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US launches new MyPlate icon as reminder for healthier food choices
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MyPlate IconOn June 2, 2011 US First Lady Michelle Obama and Department of Agriculture Secretary Tom Vilsack unveiled the federal government's new food icon, MyPlate.  MyPlate is a new generation icon with the intent to prompt consumers to make healthier food choices and to seek more information by going to www.ChooseMyPlate.gov

“This is a quick, simple reminder for all of us to be more mindful of the foods that we’re eating,” said First Lady Michelle Obama. “It’s tough to be a nutritionist, too. But we do have time to take a look at our plates. As long as they’re half full of fruits and vegetables, and paired with lean proteins, whole grains and low-fat dairy, we’re golden. That’s how easy it is.”

The vegetables and grains are the largest portions. The protein group includes beans, meats, fish, eggs, etc. and proteins are also found in the grains and dairy groups.  Fats can be found in various forms in the protein, grains and dairy groups.

The press release includes MyPlate will replace the MyPyramid image as the government’s primary food group symbol as an easy-to-understand visual cue to help consumers adopt healthy eating habits consistent with the 2010 Dietary Guidelines for Americans.

ChooseMyPlate.gov provides practical information to individuals, health professionals, nutrition educators, and the food industry to help consumers build healthier diets with resources and tools for dietary assessment, nutrition education, and other user-friendly nutrition information. Later this year, USDA will unveil an exciting “go-to” online tool that consumers can use to personalize and manage their dietary and physical activity choices.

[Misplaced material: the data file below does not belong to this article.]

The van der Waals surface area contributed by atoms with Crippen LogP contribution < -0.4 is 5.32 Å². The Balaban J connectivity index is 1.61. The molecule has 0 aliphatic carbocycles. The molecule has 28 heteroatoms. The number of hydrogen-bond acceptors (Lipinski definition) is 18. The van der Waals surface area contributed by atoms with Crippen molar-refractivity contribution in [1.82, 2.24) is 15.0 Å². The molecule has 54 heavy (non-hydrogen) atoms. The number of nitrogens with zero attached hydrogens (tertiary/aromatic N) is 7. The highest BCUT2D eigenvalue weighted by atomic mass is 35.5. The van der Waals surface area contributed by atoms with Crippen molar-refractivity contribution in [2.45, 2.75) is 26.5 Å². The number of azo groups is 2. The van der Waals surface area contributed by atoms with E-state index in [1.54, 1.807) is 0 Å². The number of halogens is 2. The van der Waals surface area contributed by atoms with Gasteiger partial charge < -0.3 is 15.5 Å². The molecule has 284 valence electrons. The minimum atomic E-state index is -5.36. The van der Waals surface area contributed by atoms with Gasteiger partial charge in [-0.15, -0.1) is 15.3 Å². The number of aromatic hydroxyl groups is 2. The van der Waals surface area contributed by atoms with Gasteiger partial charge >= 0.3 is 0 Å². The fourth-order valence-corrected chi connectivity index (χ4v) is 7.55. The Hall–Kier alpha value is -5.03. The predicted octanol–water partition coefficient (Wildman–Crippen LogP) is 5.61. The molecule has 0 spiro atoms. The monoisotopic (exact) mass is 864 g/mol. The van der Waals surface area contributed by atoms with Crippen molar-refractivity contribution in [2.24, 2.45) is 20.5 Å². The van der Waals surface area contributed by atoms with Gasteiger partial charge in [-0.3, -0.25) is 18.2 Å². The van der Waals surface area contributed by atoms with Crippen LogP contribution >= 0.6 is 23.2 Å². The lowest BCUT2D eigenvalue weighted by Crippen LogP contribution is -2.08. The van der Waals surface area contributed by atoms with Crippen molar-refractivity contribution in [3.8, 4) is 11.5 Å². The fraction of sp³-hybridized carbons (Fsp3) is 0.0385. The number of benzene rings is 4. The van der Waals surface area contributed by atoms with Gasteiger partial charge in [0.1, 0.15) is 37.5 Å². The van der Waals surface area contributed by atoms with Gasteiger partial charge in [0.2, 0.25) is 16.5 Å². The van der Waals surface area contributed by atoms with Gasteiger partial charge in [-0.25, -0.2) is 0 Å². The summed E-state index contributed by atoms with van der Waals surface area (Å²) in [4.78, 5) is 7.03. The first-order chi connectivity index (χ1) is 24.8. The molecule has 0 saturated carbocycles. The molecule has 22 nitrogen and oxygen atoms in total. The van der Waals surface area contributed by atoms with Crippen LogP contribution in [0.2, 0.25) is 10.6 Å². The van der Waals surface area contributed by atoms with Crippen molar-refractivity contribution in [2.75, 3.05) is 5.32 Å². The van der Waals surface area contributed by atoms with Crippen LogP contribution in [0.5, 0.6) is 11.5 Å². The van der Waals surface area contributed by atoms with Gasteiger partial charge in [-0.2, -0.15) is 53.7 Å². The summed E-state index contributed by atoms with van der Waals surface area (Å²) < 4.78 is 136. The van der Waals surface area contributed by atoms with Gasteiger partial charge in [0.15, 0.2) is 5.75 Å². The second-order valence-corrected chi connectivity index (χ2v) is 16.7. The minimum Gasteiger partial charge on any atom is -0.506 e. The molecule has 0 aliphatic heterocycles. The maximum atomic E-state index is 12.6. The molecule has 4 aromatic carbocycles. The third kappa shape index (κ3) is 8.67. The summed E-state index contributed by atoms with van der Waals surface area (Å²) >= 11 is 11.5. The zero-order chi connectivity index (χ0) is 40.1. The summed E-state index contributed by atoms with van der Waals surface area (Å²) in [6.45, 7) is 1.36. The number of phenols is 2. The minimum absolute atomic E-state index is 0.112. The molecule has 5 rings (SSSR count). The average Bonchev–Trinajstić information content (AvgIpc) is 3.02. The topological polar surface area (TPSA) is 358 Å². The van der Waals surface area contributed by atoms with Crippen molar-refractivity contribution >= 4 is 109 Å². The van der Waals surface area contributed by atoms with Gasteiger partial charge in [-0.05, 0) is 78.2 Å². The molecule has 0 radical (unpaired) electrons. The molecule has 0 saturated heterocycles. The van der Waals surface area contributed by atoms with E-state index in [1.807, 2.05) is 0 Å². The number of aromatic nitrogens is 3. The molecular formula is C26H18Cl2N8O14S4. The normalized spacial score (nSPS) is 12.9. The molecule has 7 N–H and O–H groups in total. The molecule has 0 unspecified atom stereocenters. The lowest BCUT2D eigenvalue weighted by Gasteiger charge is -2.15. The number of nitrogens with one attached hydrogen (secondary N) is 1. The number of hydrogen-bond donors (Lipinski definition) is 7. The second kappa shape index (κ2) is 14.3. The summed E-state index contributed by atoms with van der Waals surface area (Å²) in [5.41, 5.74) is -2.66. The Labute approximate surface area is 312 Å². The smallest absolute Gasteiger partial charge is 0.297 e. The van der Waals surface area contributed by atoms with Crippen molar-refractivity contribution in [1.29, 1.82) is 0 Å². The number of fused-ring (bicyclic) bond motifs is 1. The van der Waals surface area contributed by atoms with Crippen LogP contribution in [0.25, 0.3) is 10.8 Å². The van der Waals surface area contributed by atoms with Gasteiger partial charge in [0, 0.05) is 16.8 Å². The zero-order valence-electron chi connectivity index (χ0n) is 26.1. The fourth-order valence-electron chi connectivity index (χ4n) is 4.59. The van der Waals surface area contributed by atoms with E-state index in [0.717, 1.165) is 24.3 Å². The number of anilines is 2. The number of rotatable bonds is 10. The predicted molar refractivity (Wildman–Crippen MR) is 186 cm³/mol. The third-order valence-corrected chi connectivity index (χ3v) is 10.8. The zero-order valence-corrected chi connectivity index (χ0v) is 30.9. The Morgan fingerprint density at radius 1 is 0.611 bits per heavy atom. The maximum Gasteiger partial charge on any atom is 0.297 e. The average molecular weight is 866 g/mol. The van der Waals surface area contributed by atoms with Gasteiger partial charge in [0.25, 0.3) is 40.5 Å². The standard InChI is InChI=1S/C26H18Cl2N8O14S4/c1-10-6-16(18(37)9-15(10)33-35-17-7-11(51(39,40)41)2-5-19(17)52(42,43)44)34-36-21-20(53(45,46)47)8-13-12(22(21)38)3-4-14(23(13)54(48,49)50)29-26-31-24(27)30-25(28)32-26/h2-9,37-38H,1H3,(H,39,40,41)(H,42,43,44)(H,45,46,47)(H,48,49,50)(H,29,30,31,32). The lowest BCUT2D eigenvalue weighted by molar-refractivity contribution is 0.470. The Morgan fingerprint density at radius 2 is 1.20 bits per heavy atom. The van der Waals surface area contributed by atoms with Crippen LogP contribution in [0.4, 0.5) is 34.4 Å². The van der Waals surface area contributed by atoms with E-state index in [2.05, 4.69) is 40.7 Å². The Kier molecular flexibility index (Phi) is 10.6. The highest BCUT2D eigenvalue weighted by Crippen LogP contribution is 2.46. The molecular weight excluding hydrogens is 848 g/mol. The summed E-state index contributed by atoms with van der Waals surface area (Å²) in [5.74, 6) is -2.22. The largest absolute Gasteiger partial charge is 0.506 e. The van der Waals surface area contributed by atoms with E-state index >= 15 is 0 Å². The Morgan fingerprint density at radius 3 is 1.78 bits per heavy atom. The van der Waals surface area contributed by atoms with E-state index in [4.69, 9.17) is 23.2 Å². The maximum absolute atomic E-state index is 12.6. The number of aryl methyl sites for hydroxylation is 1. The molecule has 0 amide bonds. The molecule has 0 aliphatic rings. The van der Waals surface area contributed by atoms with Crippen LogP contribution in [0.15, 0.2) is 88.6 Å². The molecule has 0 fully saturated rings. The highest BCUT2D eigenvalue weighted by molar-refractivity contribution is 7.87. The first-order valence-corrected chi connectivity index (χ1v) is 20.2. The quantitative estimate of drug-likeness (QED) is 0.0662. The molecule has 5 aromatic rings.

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What is missing in the MyPlate icon?
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While the new US food guide icon, MyPlate is attracting a lot of interest a recent article in the National Post draws attention to what is missing in the MyPlate icon and other National food guides.

In New US food guide still missing basics, Jennifer Sygo writes "the simplicity of the Food Plate is one of its strengths." But highlights, "Much like Canada's Food Guide, the US Food Plate still treats fats and oils like they are some kind of nutritional secret.  We have long known that fats and oils play a pivotal role in human health, and make up a full third of our caloric intake.  Yet, just as with Canada's Food Guide, for whatever reason, fats and oils never quite make it on to the plate."

She also finds the US recommendation that half of the grain products we consume come from whole grains "awfully skimpy" and "oblivious to the potential dangers of white and refined carbohydrates."

Different approaches have been taken by different countries with Food pyramids, Food baskets, and others.  Is there one that is particularly useful?